Rob Wonderling, who was part of a 31 member panel discussing education for the future of Pennsylvanians asked whether Pa should consider having a 13th grade for students. He felt it would be a time when they could iron out their academic skills so that they would be prepared for college, or technical school and it would also allow them more time to make financial choices about their futures.
Here is a little of what he’s said-
Rob Wonderling, the president and CEO of the Greater Philadelphia Chamber of Commerce who chaired that commission in 2012, said it could be time for Pennsylvania to consider this change.
He said it would be a time – perhaps not even a full year – for students, many of whom are filled with uncertainty about their future, to prepare for their next step.
They could use it to get themselves academically prepare for postsecondary education. It could also be used to develop a plan for financing postsecondary education or arriving at a more definitive career plan and the best path to get there.
As for who would own the 13th grade, the chairman of the Governor’s Advisory Commission on Postsecondary Education threw out the idea of it possibly belonging to a combination of community colleges and career and technical centers.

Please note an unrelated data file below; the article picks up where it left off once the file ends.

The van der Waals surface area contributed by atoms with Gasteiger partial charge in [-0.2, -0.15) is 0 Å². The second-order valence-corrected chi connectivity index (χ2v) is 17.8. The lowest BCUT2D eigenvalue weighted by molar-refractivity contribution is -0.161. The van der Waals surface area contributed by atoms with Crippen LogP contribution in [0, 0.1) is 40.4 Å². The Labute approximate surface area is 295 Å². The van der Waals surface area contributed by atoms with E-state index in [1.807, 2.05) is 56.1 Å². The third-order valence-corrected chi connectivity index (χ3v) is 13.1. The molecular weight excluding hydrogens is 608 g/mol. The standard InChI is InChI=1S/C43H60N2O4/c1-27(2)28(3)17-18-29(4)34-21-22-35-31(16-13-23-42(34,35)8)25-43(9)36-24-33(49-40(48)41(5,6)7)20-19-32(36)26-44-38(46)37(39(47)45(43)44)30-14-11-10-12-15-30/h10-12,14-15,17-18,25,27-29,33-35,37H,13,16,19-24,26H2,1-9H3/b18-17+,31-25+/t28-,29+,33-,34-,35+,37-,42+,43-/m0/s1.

I brought this portion of the article back because it was interesting to me that they were talking about who would “own” the 13th grade. The chairman threw out the idea of it belonging to community colleges and technical centers.
Okay, here is my concern. The other day we were talking about what responsibility state government has to students. We talked about how it was important for states to create a strong workforce within their states, but I’m not the only one that thinks there is a danger when we have states directing students into particular jobs that would satisfy the state without necessarily satisfying students. Our system of education doesn’t currently have the tracking that other nations have. We seem to like the feeling that children should be able to choose their own careers. Of course that works for kids who know what they want to do, but it sure is super stressful for the children who have no idea. Here the chairman makes a good point. Kids who are 17 and 18 aren’t necessarily ready to make life long decisions about their future. But why should one extra year in High School make any difference?
Will another year of formal education in secondary school help students decide what educational path they want to take? And more importantly, how will community colleges, or technical schools influence their choices?
What do you think?